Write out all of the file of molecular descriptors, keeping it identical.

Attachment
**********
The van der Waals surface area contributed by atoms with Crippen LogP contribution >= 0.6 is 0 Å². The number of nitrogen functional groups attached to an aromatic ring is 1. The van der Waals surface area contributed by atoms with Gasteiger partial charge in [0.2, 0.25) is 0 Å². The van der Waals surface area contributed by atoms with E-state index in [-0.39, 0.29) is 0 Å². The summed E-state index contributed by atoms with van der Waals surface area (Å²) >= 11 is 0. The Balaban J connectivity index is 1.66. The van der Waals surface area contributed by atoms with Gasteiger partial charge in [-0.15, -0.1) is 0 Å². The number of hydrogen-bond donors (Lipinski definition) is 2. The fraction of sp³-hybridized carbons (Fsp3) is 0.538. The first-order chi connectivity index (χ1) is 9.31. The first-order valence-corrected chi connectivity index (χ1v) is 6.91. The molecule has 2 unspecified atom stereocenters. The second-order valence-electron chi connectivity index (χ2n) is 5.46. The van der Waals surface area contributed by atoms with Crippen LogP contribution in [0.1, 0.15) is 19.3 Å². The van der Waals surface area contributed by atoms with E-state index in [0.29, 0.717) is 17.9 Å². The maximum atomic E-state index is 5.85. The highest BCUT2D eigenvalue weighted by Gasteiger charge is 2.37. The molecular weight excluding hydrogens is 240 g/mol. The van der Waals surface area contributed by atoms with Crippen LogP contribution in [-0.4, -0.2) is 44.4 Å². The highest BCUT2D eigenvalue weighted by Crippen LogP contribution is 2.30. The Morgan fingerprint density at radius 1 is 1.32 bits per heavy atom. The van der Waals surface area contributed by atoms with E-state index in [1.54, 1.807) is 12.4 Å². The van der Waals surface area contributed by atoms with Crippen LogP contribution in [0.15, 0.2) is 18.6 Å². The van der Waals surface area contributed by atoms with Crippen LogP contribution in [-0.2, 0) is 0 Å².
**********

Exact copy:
The van der Waals surface area contributed by atoms with Crippen LogP contribution >= 0.6 is 0 Å². The number of nitrogen functional groups attached to an aromatic ring is 1. The van der Waals surface area contributed by atoms with Gasteiger partial charge in [0.2, 0.25) is 0 Å². The van der Waals surface area contributed by atoms with E-state index in [-0.39, 0.29) is 0 Å². The summed E-state index contributed by atoms with van der Waals surface area (Å²) >= 11 is 0. The Balaban J connectivity index is 1.66. The van der Waals surface area contributed by atoms with Gasteiger partial charge in [-0.15, -0.1) is 0 Å². The number of hydrogen-bond donors (Lipinski definition) is 2. The fraction of sp³-hybridized carbons (Fsp3) is 0.538. The first-order chi connectivity index (χ1) is 9.31. The first-order valence-corrected chi connectivity index (χ1v) is 6.91. The molecule has 2 unspecified atom stereocenters. The second-order valence-electron chi connectivity index (χ2n) is 5.46. The van der Waals surface area contributed by atoms with Crippen LogP contribution in [0.1, 0.15) is 19.3 Å². The van der Waals surface area contributed by atoms with E-state index in [0.29, 0.717) is 17.9 Å². The maximum atomic E-state index is 5.85. The highest BCUT2D eigenvalue weighted by Gasteiger charge is 2.37. The molecular weight excluding hydrogens is 240 g/mol. The van der Waals surface area contributed by atoms with Crippen LogP contribution in [-0.4, -0.2) is 44.4 Å². The highest BCUT2D eigenvalue weighted by Crippen LogP contribution is 2.30. The Morgan fingerprint density at radius 1 is 1.32 bits per heavy atom. The van der Waals surface area contributed by atoms with E-state index in [1.54, 1.807) is 12.4 Å². The van der Waals surface area contributed by atoms with Crippen LogP contribution in [0.15, 0.2) is 18.6 Å². The van der Waals surface area contributed by atoms with Crippen LogP contribution in [-0.2, 0) is 0 Å².